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On the Costs and Benefits of Delegation in Organizations

  • Dirk Sliwka

We examine the question whether a decision should be delegated to a subordinate and whether this is done efficiently. We illustrate in a dynamic principal-agent model that delegation is useful for several reasons. First, it serves to test agents with unknown ability. Then, it may improve an agent's motivation when carrying out decisions as successful outcomes improve his reputation and hence his future wages. Costs of delegation arise from the risk of having decisions of lower quality and because after having made a successful decision a subordinate's power is increased. The latter effect may lead to inefficient delegation decisions.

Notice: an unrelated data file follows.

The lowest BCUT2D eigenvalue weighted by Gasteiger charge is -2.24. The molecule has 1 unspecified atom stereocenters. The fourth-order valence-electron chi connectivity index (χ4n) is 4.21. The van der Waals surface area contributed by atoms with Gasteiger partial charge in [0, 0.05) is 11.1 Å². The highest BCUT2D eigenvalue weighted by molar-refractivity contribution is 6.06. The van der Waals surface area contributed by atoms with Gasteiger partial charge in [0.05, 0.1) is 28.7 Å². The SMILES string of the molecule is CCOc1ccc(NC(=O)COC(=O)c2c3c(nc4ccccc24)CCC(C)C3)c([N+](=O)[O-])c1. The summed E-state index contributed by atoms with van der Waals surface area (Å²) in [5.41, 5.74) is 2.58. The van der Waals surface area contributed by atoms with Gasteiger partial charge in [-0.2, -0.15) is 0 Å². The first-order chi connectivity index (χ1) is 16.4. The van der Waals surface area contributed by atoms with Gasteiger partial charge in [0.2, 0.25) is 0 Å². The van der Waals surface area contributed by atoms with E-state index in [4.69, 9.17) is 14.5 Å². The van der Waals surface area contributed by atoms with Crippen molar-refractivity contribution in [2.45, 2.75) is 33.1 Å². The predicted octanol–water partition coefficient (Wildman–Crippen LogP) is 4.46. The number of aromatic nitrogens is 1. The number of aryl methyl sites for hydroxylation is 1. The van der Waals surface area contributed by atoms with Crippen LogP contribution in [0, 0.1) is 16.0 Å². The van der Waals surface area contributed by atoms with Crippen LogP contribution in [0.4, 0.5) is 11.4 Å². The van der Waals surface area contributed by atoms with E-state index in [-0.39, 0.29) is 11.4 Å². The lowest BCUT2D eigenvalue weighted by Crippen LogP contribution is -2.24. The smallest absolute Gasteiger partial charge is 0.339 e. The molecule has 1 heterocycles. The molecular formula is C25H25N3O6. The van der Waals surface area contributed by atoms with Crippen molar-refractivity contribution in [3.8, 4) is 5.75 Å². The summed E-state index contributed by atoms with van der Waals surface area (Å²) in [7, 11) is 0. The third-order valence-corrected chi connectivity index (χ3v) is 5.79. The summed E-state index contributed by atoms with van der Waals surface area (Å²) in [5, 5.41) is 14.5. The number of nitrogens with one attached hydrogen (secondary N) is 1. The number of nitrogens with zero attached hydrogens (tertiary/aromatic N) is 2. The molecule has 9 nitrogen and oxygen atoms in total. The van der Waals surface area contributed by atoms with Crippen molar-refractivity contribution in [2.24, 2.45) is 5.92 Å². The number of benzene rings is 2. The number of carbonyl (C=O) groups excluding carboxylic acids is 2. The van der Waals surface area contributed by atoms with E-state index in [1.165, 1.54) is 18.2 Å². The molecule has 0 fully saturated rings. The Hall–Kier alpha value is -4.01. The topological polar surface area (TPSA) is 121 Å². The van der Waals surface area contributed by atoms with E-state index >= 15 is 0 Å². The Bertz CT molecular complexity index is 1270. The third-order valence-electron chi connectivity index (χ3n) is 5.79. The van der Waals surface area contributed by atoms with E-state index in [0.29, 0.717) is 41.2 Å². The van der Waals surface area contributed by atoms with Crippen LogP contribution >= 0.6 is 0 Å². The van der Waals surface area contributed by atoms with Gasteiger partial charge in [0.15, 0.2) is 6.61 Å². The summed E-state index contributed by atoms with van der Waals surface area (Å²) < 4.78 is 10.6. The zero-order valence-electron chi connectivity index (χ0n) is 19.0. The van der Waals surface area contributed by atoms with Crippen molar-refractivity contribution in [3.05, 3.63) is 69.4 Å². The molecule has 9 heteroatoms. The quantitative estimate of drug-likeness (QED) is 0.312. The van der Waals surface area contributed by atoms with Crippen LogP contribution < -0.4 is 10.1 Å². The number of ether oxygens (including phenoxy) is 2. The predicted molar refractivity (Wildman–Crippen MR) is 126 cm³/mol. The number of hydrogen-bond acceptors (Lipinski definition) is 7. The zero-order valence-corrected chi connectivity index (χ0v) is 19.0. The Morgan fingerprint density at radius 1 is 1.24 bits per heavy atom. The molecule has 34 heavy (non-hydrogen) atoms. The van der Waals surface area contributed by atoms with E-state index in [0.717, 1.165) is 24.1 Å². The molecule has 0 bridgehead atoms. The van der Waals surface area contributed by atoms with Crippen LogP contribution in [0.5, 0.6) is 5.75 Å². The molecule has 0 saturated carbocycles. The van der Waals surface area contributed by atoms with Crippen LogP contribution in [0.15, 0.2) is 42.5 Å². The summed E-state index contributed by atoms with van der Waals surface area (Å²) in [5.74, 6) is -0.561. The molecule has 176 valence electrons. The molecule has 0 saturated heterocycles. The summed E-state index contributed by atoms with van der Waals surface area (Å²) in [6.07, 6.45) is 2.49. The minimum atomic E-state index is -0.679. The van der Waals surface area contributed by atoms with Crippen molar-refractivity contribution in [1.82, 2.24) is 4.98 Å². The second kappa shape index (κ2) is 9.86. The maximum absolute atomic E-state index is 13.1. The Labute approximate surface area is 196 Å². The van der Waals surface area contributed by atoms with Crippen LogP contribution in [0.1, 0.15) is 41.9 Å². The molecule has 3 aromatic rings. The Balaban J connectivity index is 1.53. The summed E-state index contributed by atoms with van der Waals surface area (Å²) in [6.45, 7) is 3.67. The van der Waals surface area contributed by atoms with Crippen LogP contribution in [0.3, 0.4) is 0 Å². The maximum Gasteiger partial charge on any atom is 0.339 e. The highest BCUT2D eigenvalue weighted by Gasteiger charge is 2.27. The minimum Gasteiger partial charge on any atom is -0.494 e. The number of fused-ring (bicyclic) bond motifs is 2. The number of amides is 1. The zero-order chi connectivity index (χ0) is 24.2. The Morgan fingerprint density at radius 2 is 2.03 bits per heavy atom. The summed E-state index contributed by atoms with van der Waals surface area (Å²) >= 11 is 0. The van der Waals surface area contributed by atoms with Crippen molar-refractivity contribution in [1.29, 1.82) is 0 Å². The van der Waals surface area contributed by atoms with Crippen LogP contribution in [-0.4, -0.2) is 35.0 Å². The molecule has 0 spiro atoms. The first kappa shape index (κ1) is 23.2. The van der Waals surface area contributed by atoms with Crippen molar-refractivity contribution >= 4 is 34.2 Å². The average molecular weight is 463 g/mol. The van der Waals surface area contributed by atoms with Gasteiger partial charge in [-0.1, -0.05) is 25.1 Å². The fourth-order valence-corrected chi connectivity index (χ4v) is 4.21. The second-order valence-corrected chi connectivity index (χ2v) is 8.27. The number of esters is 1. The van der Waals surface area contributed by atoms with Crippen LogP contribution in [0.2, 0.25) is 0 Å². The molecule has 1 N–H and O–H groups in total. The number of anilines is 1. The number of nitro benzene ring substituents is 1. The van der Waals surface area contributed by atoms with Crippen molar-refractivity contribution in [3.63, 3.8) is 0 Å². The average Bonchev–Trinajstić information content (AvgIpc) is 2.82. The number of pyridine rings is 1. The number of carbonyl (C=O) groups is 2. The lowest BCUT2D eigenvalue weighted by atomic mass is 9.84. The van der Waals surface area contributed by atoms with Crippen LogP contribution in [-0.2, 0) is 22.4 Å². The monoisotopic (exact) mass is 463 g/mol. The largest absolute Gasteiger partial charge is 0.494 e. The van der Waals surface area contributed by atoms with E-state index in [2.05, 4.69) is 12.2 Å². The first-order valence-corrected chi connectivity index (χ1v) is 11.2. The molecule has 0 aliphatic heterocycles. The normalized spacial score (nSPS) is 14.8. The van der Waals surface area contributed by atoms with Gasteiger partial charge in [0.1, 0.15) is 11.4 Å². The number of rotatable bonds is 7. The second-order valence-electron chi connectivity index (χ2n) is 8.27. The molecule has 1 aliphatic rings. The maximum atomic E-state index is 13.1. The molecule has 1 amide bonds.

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Article provided by Mohr Siebeck, Tübingen in its journal Journal of Institutional and Theoretical Economics.

Volume (Year): 157 (2001)
Issue (Month): 4 (December)
Pages: 568-

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Handle: RePEc:mhr:jinste:urn:sici:0932-4569(200112)157:4_568:otcabo_2.0.tx_2-0
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  2. Aghion, Philippe & Tirole, Jean, 1997. "Formal and Real Authority in Organizations," Scholarly Articles 4554125, Harvard University Department of Economics.
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